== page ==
Light from an LCD is reflected through the gap and then the screen’s outer glass to form the display. Light is interrupted and bent as it goes through the screen’s gap and glass, and part of it is reflected, which is what we call refraction.
This refraction across the layers reduces the final image’s readability and overall brightness. With optical bonding, you eliminate interruptions and light reflections. The image is brighter because more light reaches the screen’s surface.
The same thing as above holds true when an external light source, such as the sun, hits the screen. The space between the glass and LCD allows for refraction, reflecting external light to the viewer as glare.
Light travels through the connected layers and is absorbed into the screen. Optical bonding is crucial for any devices that people will be using out in the sunlight.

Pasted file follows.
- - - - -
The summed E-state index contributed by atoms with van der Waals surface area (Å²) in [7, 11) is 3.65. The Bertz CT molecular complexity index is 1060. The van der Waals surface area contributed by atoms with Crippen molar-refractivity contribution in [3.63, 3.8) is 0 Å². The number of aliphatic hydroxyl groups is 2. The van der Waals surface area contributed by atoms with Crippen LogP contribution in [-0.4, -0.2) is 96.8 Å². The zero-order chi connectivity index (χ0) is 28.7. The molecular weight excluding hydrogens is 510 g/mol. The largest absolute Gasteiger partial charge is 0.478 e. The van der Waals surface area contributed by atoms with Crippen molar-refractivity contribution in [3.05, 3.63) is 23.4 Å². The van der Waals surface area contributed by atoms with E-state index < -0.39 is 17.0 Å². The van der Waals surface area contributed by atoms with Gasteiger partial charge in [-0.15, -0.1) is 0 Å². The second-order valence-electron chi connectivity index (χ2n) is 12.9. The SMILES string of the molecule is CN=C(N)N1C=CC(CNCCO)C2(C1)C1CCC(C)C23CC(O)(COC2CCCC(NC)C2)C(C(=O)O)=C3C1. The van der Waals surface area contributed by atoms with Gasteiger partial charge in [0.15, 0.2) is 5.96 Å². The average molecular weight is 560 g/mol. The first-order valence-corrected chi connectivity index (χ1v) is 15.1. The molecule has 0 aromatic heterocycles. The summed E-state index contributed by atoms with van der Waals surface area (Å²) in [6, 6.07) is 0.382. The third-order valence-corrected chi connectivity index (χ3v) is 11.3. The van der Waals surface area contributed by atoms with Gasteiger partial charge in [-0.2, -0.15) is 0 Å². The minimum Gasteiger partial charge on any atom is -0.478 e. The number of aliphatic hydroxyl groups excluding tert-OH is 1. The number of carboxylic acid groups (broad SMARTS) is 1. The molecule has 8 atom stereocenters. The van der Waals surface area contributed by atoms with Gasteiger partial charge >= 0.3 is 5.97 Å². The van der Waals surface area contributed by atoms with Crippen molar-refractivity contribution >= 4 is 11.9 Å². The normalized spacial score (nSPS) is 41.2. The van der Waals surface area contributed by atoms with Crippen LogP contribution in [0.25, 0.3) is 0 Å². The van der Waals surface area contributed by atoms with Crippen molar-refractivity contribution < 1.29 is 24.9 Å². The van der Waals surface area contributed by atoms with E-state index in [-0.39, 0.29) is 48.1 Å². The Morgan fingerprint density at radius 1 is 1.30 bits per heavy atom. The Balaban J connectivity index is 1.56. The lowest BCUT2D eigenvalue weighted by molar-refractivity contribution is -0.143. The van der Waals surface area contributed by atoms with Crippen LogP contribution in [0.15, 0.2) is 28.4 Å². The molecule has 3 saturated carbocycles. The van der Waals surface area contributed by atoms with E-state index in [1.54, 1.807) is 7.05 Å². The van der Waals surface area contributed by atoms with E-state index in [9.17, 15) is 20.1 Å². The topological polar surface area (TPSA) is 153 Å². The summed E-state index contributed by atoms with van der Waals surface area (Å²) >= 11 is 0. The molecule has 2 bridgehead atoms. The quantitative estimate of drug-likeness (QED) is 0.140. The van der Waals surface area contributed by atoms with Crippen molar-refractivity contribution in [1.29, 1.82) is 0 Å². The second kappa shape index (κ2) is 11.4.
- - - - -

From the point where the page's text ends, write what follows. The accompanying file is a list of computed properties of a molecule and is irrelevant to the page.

Creates a More Durable Screen
One of the biggest benefits of optical bonding is that the addition of the resin layer improves the durability of the screen. That extra resin layer helps absorb shock, which decreases the risk of the screen shattering when dropped. This is an added benefit for people who use various devices in high-risk environments.
Prevents Condensation Buildup
Placing a resin layer between the glass and LCD makes it impossible for dust and moisture to accumulate between the two layers. Dust and wetness aren’t major issues for screens in normal conditions due to manufacturing quality.
Condensation between the two layers can be an issue in settings with significant temperature variations or high humidity. Condensation occurs when moisture from the air gap enters the screen. Closing the space physically prevents this issue. Optical bonding is suitable for both outdoor and indoor applications where temperature control is difficult. For more information, please visit Insync Peripherals.